March 20, 2023

Extension Notebook: Forcing flowering branches for early bloom

When it comes to bloom, winter holds little bounds for those who want to bring a bit of spring into their home. Winter has challenges of floral enjoyment outside as scarcity of bloom can be found in the landscape. Forcing blooms indoors can create a fascinating alternative to the winter doldrums. Although there are a few exceptions, most flowering trees and shrubs have a dormancy requirement fulfilled through forcing when branches are harvested from February to March.

Some characteristics to look for in bud development are healthy buds that are large enough to produce flowers. Immature buds will not force successfully. There are variations in capacity to flower as floral bud development is influenced by light and the outer branches will be more suitable for forcing. Flower buds will be more plump and round than leaf buds.

Shorter days mean less blooms in the landscape, but with a little planning you can continue bloom indoors throughout the winter. Look at the natural phenology (season of bloom) of woody plants you are considering forcing. Forsythia, Hazelnut, and Witchhazel are early bloomers suitable for harvest in January and have a relatively short amount of weeks until bloom. Usually the plants that bloom earliest are the easiest to force indoors.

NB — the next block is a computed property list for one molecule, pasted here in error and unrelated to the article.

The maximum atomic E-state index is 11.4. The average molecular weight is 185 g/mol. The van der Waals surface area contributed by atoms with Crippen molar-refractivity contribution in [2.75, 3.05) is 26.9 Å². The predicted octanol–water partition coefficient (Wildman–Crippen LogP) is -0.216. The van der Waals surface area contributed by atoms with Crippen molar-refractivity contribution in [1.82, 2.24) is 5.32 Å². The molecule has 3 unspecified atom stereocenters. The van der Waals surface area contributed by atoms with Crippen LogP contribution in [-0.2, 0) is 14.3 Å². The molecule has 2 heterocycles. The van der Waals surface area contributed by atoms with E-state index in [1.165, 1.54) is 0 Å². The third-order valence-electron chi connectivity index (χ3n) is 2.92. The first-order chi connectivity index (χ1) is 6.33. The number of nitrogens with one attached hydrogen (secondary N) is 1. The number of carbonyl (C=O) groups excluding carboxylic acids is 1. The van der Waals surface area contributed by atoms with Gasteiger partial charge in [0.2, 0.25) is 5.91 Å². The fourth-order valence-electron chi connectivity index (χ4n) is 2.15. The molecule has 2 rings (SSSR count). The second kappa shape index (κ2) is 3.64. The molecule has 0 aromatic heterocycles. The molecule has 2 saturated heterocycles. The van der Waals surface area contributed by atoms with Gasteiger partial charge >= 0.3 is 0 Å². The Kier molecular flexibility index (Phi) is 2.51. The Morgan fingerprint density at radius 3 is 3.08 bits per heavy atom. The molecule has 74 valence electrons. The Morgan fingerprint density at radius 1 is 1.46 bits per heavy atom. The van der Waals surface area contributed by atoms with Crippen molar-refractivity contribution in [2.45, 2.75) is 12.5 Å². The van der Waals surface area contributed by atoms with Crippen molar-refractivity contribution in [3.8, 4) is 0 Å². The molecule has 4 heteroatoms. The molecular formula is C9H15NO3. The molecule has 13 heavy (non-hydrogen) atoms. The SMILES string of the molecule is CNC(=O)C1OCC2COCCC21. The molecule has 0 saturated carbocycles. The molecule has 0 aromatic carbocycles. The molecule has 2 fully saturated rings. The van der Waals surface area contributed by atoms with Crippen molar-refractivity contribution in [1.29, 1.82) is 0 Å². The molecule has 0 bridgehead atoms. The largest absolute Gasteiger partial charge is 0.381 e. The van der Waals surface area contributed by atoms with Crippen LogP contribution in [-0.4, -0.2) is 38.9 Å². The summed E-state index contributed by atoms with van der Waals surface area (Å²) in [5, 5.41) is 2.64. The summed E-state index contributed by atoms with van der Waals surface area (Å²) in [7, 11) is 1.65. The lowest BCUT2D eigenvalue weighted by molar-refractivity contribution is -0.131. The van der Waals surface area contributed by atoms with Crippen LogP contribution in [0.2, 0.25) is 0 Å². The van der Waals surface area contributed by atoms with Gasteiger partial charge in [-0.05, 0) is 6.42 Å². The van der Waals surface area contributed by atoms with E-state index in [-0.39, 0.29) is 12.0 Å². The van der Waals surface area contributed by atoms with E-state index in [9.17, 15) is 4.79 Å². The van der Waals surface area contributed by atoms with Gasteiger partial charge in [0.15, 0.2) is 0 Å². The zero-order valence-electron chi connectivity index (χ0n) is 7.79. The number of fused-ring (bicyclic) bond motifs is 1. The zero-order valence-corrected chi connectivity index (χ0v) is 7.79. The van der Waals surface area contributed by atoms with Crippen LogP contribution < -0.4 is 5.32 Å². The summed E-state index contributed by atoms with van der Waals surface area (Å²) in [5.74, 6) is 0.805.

Branches can be cut and forced to bloom to determine if the dormancy requirement has been met by the tree or shrub. If forcing fails, the plant may not have received enough chilling hours. Try again in a couple weeks as it is an inexpensive effort. Cut the branches at a strong angle and place the stems immediately in water to ensure good water uptake. Recutting stems underwater will also aid the quick absorption of water. Selecting larger branches and cutting back to the base of the plant can be beneficial to select the best buds possible under closer examination. Remember the health of the plant and the typical pruning methods when selecting branches.

Many of our branches can be pruned at least 10 to 18 inches long depending on their use. Select branches that are less that 1/2 inch diameter. Pruning is best accomplished when temperatures are above freezing. Branches may be soaked in buckets or immediately placed in vases with warm water. The water will need to be changed daily and be sure to check the water level often and refill as necessary.

Plastic bags can be placed around the stems to increase the humidity. Increasing the moisture helps to loosen the bud scales and helps them to readily fall away as the flowers expand.

Keep the branches in a bright, but not sunny location. Placement near a bright window works, but be cautious of heat registers nearby and avoid direct sunlight. Forced branches will last longer if moved to a cooler location once forcing has begun. All that is required for buds to burst is an increase in warmth and moisture.

Andrew Holsinger is a University of Illinois Extension educator, horticulture.